Welcome to the fourth column of this week of busting postal myths. We are echoing the points made in PMG Jack Potter’s Washington Post editorial earlier this month.
Monday, we talked about the “taxpayer supported” myth.
Tuesday, we busted the “inefficient” label.
Wednesday, we discussed the “reliability” rap.
Today, we’ll address Myth #4: “The Postal Service is not environmentally friendly.”
No doubt about it, delivering mail uses fossil fuels, and mail often produces paper waste. Still, the Postal Service is greener than you think. As long as consumers and businesses use physical mail, we're committed to finding ways to process it responsibly.
Our fleet of 44,000 alternative-fuel-capable vehicles is one of the largest in the world and includes electric, three-wheeled electric, hybrid electric, ethanol, fuel-cell, biodiesel and propane technology. More than a half-billion packages and envelopes that we provide free annually are recyclable and made of environmentally friendly materials.
Last year, we recycled more than 200,000 tons of paper, plastics and other waste -- the equivalent of saving 1.67 million barrels of oil. There are Leadership in Energy and Environmental Design (LEED)-certified post offices, a 2.5-acre green roof on a major facility in downtown Manhattan, solar photovoltaic building systems and other sustainable building designs in use across the country.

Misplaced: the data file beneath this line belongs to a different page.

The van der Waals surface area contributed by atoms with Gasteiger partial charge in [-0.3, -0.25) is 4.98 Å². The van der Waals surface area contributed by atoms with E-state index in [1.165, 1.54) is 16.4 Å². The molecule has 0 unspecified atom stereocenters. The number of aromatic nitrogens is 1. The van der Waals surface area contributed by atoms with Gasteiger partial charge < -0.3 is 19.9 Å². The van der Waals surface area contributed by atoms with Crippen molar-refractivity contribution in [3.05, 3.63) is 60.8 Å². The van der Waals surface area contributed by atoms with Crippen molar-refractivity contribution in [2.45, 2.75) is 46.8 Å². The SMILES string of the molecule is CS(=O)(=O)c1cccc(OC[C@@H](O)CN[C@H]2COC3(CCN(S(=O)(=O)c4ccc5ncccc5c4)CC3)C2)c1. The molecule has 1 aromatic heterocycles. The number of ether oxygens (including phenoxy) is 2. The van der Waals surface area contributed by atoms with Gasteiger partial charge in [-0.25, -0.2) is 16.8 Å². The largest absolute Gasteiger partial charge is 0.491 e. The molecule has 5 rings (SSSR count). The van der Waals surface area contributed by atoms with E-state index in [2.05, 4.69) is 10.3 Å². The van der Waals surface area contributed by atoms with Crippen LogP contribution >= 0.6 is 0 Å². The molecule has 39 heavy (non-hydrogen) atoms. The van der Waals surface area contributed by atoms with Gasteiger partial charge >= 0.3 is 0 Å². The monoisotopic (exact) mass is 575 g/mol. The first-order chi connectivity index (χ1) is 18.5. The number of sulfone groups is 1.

Still, saving the environment doesn't begin and end with the Postal Service. That's why we encourage our customers to "read, respond and recycle." In 8,000 post offices nationwide, signs remind P.O. box customers to open their mail, take whatever action is necessary and place the waste in our recycling bins. The EPA reports that standard mail represents less than 2.1 percent of the material in our nation's landfills. (By comparison, disposable diapers represent 2.2 percent, glass beer and soft-drink bottles 3 percent, and yard trimmings 6.9 percent.)
What do you think about this myth? Comment here.
Tomorrow's myth: "The Postal Service can't compete."